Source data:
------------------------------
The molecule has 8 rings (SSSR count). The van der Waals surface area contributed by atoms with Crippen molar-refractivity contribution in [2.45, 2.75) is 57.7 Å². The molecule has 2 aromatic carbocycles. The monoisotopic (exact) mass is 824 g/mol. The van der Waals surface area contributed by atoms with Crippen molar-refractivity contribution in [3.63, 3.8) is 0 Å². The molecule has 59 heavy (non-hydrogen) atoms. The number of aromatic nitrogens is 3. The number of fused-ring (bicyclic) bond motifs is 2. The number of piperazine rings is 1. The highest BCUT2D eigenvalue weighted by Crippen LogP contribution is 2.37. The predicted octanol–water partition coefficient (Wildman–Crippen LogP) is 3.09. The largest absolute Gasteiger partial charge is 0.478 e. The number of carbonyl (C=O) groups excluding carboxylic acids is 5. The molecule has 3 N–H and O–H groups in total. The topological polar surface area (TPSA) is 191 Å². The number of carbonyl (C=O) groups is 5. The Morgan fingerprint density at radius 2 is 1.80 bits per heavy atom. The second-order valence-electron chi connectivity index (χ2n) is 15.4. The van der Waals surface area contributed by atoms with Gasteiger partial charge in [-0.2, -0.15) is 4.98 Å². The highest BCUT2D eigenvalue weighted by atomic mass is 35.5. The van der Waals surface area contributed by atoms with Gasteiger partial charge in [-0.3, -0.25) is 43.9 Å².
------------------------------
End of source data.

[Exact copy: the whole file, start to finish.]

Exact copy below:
The molecule has 8 rings (SSSR count). The van der Waals surface area contributed by atoms with Crippen molar-refractivity contribution in [2.45, 2.75) is 57.7 Å². The molecule has 2 aromatic carbocycles. The monoisotopic (exact) mass is 824 g/mol. The van der Waals surface area contributed by atoms with Crippen molar-refractivity contribution in [3.63, 3.8) is 0 Å². The molecule has 59 heavy (non-hydrogen) atoms. The number of aromatic nitrogens is 3. The number of fused-ring (bicyclic) bond motifs is 2. The number of piperazine rings is 1. The highest BCUT2D eigenvalue weighted by Crippen LogP contribution is 2.37. The predicted octanol–water partition coefficient (Wildman–Crippen LogP) is 3.09. The largest absolute Gasteiger partial charge is 0.478 e. The number of carbonyl (C=O) groups excluding carboxylic acids is 5. The molecule has 3 N–H and O–H groups in total. The topological polar surface area (TPSA) is 191 Å². The number of carbonyl (C=O) groups is 5. The Morgan fingerprint density at radius 2 is 1.80 bits per heavy atom. The second-order valence-electron chi connectivity index (χ2n) is 15.4. The van der Waals surface area contributed by atoms with Gasteiger partial charge in [-0.2, -0.15) is 4.98 Å². The highest BCUT2D eigenvalue weighted by atomic mass is 35.5. The van der Waals surface area contributed by atoms with Gasteiger partial charge in [-0.3, -0.25) is 43.9 Å².